Robshaw determined to raise the bar
September 19, 2012
Rob Vickerman, Katy McLean, Chris Robshaw and Michaela Staniford stand in the new England kits © Getty Images
England captain Chris Robshaw has vowed to kick on from his heroics last season and produce another stand-out campaign.
The 26-year-old was in a class of his own for much of last season and his dazzling run of form was not only rewarded with the England captaincy but also the Aviva Premiership title with Harlequins. His inspirational efforts on the domestic stage also saw him named the Premiership's Player of the Year but he is refusing to dwell on his achievements with the new season providing a new challenge that he is relishing.
"You do not want to be known for last season," he said at the launch of England's latest kit. "You want to push on and do it even better this season and the next season. That is an on-going process with the coaches and hopefully I am developing."
His quest for an extra edge is not confined to the Premiership stage with Robshaw hailing the technology behind England's new playing strip - the first produced under a lucrative deal with manufacturers Canterbury reportedly worth £20m to the Rugby Football Union.
Asked if the shirt on his back made a significant difference in terms of performance, Roobshaw said: "If you compare it to shirts from not long ago I think it does make a difference. In the early stages of my career the shirts were heavy and baggy and if someone like [England fullback] Mike Brown has a baggy shirt on then I am sure he gets taken down a bit more.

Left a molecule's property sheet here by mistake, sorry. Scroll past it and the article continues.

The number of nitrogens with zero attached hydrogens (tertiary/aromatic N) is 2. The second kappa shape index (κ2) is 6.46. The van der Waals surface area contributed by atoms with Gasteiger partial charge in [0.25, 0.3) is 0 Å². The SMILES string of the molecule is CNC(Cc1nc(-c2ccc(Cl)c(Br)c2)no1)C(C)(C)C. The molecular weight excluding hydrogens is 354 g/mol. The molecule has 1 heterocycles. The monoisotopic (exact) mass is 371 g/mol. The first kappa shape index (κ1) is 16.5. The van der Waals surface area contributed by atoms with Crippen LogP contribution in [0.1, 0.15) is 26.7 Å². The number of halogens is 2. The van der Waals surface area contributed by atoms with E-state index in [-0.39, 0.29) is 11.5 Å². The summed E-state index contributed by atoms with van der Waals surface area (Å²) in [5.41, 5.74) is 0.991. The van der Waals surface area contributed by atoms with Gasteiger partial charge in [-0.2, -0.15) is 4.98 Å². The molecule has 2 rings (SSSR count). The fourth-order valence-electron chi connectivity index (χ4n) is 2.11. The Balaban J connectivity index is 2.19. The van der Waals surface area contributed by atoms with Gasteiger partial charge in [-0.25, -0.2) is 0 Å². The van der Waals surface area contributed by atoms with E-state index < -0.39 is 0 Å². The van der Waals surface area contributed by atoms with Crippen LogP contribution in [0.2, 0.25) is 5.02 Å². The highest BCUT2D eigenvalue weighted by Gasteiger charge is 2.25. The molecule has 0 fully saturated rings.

"They talk about percentages a lot in cycling and we saw at the Olympics with Dave Brailsford [Performance Director for British Cycling] speaking about the percentages here and there," he explained, "and if you add all that up it makes a big difference even if it is a split second. Those tiny little things make the big picture better."
Robshaw and Quins have begun this season where they left off in May with the Premiership pace-setters notching three bonus point victories in the start of their title defence and the side as a whole shares their skipper's desire to raise the bar. "I think as a team you want to improve you never want to just be the same team," he explained.
"Every year you go out there and work on things to make you a better team. We look at our performances and there are areas in our attack, defence, our discipline a number of things that can always be addressed.
"Results-wise it has been a brilliant start with five points from every game so far but we feel we haven't hit the ground running yet," he added. "It's a great place to be at the moment with everyone working hard for each other but people are coming after us and it is a very different situation from last year."
© ESPN Sports Media Ltd.
Graham Jenkins is the Senior Editor of ESPNscrum and you can also follow him on Twitter.
"I am bored of hearing 'I can't fault the effort'. Let us take that for granted and look for some quality." John Taylor writes
Reports comparing the 2014 Wallabies with their rabble-like predecessors of 2005 are unfair and self-serving, Greg Growden reports
Wales did the All Blacks a favour with their best effort against New Zealand for many years, for 68 minutes at Millennium Stadium, Craig Dowd writes
In the wake of another perfect November series, Monday Maul talks to NZRU CEO Steve Tew about the constant demand for perfection